EU seeks quick fix to put off­shore tax rules in place

The Star Late Edition - - BUSINESS REPORT - Francesco Guaras­cio

THE EU NEEDS a quick agree­ment on pro­posed rules for lawyers, bankers and other ad­vis­ers who help de­vise ways to ag­gres­sively cut tax bills, the Euro­pean tax com­mis­sioner said yes­ter­day.

The ap­peal for more trans­parency on tax mat­ters comes af­ter new rev­e­la­tions, known as the Par­adise Pa­pers, of wide­spread use by com­pa­nies and wealthy in­di­vid­u­als of off-shore ju­ris­dic­tions.

In a speech in the Euro­pean Par­lia­ment in Stras­bourg, Pierre Moscovici called on mem­ber states and EU leg­is­la­tors to agree “in the next six months” on pro­pos­als made by the EU’s ex­ec­u­tive com­mis­sion in June that would force tax ad­vis­ers to re­port client tax-plan­ning schemes.

Moscovici also urged mem­ber states to agree by the end of the year on an EU black­list of tax havens to re­duce the ap­peal of off-shore ju­ris­dic­tions that charge lit­tle or no cor­po­rate tax.

Ag­gres­sive tax plan­ning and tax avoid­ance are not il­le­gal in them­selves, but they are con­tro­ver­sial and could hide il­licit ac­tiv­i­ties.

The pro­posal on stricter rules on tax ad­vis­ers would im­pose sanc­tions on lawyers, ac­coun­tants, banks and other con­sul­tants that do not dis­close tax ar­range­ments that could help avoid­ance.

So far, the com­mis­sion’s pro­posal has made lit­tle progress. On tax mat­ters, all 28 EU states have to agree on re­forms, a pro­vi­sion that has al­lowed smaller, low-tax coun­tries to block sev­eral over­hauls.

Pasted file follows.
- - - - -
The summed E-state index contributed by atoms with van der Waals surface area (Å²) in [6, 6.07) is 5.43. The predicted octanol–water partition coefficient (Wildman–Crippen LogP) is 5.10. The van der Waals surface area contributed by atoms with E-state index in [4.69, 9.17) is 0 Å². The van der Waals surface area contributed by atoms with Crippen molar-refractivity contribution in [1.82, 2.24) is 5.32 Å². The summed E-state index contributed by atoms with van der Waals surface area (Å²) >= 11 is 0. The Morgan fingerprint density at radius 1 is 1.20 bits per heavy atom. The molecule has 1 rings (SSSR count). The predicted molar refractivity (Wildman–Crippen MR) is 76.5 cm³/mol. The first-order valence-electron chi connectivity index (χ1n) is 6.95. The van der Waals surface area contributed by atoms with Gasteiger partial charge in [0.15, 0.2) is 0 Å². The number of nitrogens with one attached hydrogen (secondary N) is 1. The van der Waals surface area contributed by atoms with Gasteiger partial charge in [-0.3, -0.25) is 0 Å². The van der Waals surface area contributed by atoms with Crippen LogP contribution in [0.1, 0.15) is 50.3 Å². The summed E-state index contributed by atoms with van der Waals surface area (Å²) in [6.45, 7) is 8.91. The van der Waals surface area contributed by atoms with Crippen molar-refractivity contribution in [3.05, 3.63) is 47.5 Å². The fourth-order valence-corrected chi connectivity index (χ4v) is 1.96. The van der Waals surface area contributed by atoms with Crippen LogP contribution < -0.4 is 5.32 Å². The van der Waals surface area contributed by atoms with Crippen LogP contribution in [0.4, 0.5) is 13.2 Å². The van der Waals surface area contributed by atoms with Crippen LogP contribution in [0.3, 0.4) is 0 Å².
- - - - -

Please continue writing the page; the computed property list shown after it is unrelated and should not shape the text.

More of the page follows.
Lux­em­bourg and the Nether­lands are the EU coun­tries with the largest vol­ume of as­sets held in fi­nan­cial ve­hi­cles owned by cor­po­ra­tions that shift funds within com­pa­nies across borders, show data cited by the Euro­pean Cen­tral Bank in an Oc­to­ber.

In to­tal, those cor­po­ra­tions hold about 10 tril­lion(R168.52trln) in the two coun­tries, ECB data show, mak­ing up around one-eighth of the euro zone’s en­tire fi­nan­cial sys­tem.

The en­ti­ties “are mainly set up in Lux­em­bourg for fi­nan­cial en­gi­neer­ing and tax-plan­ning pur­poses,” a re­port pre­pared for the Grand Duchy’s cen­tral bank, and cited by the ECB, said in April.

The re­port on the coun­try’s shadow bank­ing sys­tem added that most of th­ese com­pa­nies “have vir­tu­ally no phys­i­cal pres­ence in Lux­em­bourg”. Com­mis­sion They are usu­ally part of larger oil, food, phar­ma­ceu­ti­cal or tele­coms cor­po­ra­tions and “are mainly used to chan­nel funds from or via Lux­em­bourg to other en­ti­ties of the group domi­ciled abroad,” the re­port said.

Un­der the pro­pos­als on tax ad­vis­ers made by the com­mis­sion, lawyers or banks that helped set up th­ese struc­tures would prob­a­bly be re­quired to re­port them to tax au­thor­i­ties to shed more light on th­ese deal­ings.

How­ever, pro­fes­sional con­fi­den­tial­ity may pre­vent tax ad­vis­ers from dis­clos­ing data on their cus­tomers.

In a re­port pub­lished last week, EU law­mak­ers raised con­cern that Lux­em­bourg-based tax ad­vis­ers used such con­fi­den­tial­ity to avoid giv­ing in­for­ma­tion to Lux­em­bourg’s tax ad­min­is­tra­tion on clients in­volved in the so-called Panama Pa­pers, an­other mas­sive leak of fi­nan­cial doc­u­ments last year. – Reuters

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